Accommodations Plus International’s business growth had been a mixed blessing. Its family atmosphere deteriorated, employees increasingly grumbled about feeling unappreciated, and many quit. Plus, operations ran less smoothly.
“We were at risk of losing business,” said Ramzi Kamel, 38, executive vice president of the 31-year-old international travel management company in Melville and a nephew of its three owners. “Company culture was the issue. People were overworked, and morale suffered.”
API’s problems started in June 2013 when it began to add employees. Over a 22-month period it tripled its roster — from 77 to more than 200 workers — to keep pace with demand for its services.
Tipping point: 100
According to experts, businesses lose their family feeling when they reach 100 employees. That’s considered the tipping point when rank-and-file employees experience diminished face time with the owners. But as companies grow, experts say, department heads can imbue the workplace with a collegial air by organizing social events and outings for their teams. They can also convey respect for their employees by empowering them to improve the way they do their jobs.
“When you feel in control of your job and own it, you like it,” said Josh Bersin, principal and founder of Bersin by Deloitte, a research and advisory group of Deloitte Consulting LLP in Oakland, California.
As a firm serving the airline industry with a 24-hour technology-supported operations center, API provides a range of assistance, including vetting and arranging overnight lodgings for flight crews around the globe and streamlining the billing process with a master invoice for each hotel. Its 70-plus clients include Jet Blue Airlines, Air New Zealand and Latam Airlines Group, which encompasses 14 Latin American carriers.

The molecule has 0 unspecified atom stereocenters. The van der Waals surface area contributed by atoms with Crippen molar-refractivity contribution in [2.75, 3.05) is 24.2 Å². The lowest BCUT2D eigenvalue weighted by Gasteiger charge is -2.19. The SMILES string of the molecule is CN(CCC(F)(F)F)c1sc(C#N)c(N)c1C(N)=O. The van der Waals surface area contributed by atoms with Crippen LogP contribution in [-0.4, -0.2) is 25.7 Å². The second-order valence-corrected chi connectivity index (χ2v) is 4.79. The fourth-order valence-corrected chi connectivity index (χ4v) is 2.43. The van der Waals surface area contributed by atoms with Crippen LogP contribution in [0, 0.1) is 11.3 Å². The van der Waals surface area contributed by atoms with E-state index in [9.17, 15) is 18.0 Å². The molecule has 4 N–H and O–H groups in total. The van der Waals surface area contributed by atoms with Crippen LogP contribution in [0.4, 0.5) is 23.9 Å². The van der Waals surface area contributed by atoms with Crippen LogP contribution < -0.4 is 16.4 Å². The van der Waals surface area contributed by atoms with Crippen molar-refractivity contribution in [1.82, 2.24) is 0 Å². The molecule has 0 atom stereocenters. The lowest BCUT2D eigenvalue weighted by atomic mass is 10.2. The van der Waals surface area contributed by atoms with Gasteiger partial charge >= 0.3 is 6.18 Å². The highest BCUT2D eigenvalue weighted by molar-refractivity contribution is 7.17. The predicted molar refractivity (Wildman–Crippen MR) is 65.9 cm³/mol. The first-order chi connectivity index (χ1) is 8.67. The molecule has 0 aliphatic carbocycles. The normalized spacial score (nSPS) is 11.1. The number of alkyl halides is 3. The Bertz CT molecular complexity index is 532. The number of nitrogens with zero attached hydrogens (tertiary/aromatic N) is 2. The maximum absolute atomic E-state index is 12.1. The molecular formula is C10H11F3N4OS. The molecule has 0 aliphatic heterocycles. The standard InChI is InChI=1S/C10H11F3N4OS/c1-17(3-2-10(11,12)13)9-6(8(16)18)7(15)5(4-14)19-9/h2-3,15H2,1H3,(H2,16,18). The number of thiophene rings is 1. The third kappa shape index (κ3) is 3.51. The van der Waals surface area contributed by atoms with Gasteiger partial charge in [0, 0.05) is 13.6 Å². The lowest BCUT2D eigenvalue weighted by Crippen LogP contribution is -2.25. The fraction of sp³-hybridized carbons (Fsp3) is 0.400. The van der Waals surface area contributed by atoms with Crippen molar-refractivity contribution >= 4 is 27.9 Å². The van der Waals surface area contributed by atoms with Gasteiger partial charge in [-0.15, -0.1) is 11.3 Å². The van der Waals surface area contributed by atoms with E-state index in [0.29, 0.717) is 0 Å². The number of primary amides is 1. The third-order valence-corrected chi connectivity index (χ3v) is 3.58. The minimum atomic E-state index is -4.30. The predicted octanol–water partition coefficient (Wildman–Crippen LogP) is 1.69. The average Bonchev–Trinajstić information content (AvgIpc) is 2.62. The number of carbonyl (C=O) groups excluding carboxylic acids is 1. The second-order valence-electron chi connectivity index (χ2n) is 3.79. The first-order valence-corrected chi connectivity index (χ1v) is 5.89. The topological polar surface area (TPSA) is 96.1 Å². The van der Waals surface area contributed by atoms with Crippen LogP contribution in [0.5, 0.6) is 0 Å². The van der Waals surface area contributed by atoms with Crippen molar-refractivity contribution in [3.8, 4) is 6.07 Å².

API, which receives commissions and management fees from hotels, booked 6 million rooms in 2015, a 300 percent jump from less than 2 million rooms in 2010. Last year the firm moved into its current 30,000-square-foot office space; it previously operated in about half that space spread over two locations, one in Lindenhurst and the other in Massapequa. API employs about 175 people on Long Island, and it has offices in other places, including Colorado, Brazil and India.
Last May, API tapped consultant Andrew Sirlin, owner of Corporate Culture Solutions in Melville, to restore its feel-good corporate culture and stem employee departures; six months later it hired Sirlin as vice president of employee relations, a new position.
Sirlin, 57, conducted anonymous surveys and more than 50 one-on- one confidential interviews. Since then, he has sought to improve API’s culture in various ways, including holding departmental town hall-style meetings, training leadership to become better communicators, and outlining a career development plan for all employees who want one.
The firm also has stepped up recognition efforts, publicly praising workers at departmental meetings and giving gift cards to people who work or are on standby during emergencies, such as snowstorms.
Sirlin also has developed a string of social events, including holiday luncheons and a Halloween costume contest. And in the works is a Wall of Fame, which will honor those with API for at least five years.
While applauding API for promptly hiring an expert to address its challenges, Ronni Rosen, a business adviser with the state Small Business Development Center at Stony Brook University, suggested allowing workers to come up with their own solutions to their complaints since “they’re the ones in the trenches.”
Sirlin said he routinely encourages employees to come to him with their problems and their solutions, but he also wants to meet with workers who don’t have a remedy for a troubling issue.
Bersin also recommended allowing team members to interview and weigh in on job applicants. This approach is apt to make current employees feel “more connected” to new hires at the outset, he said.
“It’s a very reasonable idea,” responded Sirlin. But he said that based on his consulting experience, the more people involved in a hiring decision, the more complicated and longer the process becomes, because it’s “difficult to get a consensus.”. A prolonged hiring process can also mean losing out on very talented candidates, who are likely to be swooped up quickly by other firms, Sirlin added.
Still, in a departure from past practices, API has begun posting job openings internally and interviewing interested employees before seeking candidates from the outside.
“Retention has dramatically changed,” said Sirlin, noting that before he joined API 37 employees had called it quits in a 12-month period, while only seven have left in the last six months.
For her part, Anna Ippolito, 44, a senior global accounts manager who has been with the firm for eight years, said she has noticed a palpable difference in morale. The improvement, she said, shows that API’s owners are “listening to their employees and dedicated to change.”